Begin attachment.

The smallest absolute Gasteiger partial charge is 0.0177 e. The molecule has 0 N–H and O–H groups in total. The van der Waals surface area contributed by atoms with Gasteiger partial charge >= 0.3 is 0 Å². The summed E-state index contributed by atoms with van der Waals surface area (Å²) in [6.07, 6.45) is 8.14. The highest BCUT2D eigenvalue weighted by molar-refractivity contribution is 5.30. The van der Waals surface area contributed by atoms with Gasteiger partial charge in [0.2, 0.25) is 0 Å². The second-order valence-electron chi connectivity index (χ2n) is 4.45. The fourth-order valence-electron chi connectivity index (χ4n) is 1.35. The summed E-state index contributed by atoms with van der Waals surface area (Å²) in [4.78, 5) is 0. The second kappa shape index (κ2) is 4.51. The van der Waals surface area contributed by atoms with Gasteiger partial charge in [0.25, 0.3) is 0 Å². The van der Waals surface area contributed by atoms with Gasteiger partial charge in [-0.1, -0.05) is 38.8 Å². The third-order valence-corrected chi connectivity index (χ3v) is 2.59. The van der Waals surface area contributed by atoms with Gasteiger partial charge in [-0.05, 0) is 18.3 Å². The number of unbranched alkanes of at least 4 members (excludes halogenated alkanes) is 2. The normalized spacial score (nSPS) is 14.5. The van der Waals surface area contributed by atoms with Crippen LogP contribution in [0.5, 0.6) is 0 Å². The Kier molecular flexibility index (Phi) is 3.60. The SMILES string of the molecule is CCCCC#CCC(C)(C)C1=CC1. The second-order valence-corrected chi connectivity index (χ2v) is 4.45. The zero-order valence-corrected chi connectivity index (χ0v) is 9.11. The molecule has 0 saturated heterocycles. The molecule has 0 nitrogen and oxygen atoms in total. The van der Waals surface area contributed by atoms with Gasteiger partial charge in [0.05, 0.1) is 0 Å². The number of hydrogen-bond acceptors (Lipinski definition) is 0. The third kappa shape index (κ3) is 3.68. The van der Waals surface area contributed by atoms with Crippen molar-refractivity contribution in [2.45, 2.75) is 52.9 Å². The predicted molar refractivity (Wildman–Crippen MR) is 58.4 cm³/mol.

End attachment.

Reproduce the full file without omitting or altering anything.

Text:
The smallest absolute Gasteiger partial charge is 0.0177 e. The molecule has 0 N–H and O–H groups in total. The van der Waals surface area contributed by atoms with Gasteiger partial charge >= 0.3 is 0 Å². The summed E-state index contributed by atoms with van der Waals surface area (Å²) in [6.07, 6.45) is 8.14. The highest BCUT2D eigenvalue weighted by molar-refractivity contribution is 5.30. The van der Waals surface area contributed by atoms with Gasteiger partial charge in [0.2, 0.25) is 0 Å². The second-order valence-electron chi connectivity index (χ2n) is 4.45. The fourth-order valence-electron chi connectivity index (χ4n) is 1.35. The summed E-state index contributed by atoms with van der Waals surface area (Å²) in [4.78, 5) is 0. The second kappa shape index (κ2) is 4.51. The van der Waals surface area contributed by atoms with Gasteiger partial charge in [0.25, 0.3) is 0 Å². The van der Waals surface area contributed by atoms with Gasteiger partial charge in [-0.1, -0.05) is 38.8 Å². The third-order valence-corrected chi connectivity index (χ3v) is 2.59. The van der Waals surface area contributed by atoms with Gasteiger partial charge in [-0.05, 0) is 18.3 Å². The number of unbranched alkanes of at least 4 members (excludes halogenated alkanes) is 2. The normalized spacial score (nSPS) is 14.5. The van der Waals surface area contributed by atoms with Crippen LogP contribution in [0.5, 0.6) is 0 Å². The Kier molecular flexibility index (Phi) is 3.60. The SMILES string of the molecule is CCCCC#CCC(C)(C)C1=CC1. The second-order valence-corrected chi connectivity index (χ2v) is 4.45. The zero-order valence-corrected chi connectivity index (χ0v) is 9.11. The molecule has 0 saturated heterocycles. The molecule has 0 nitrogen and oxygen atoms in total. The van der Waals surface area contributed by atoms with Gasteiger partial charge in [0.05, 0.1) is 0 Å². The number of hydrogen-bond acceptors (Lipinski definition) is 0. The third kappa shape index (κ3) is 3.68. The van der Waals surface area contributed by atoms with Crippen molar-refractivity contribution in [2.45, 2.75) is 52.9 Å². The predicted molar refractivity (Wildman–Crippen MR) is 58.4 cm³/mol.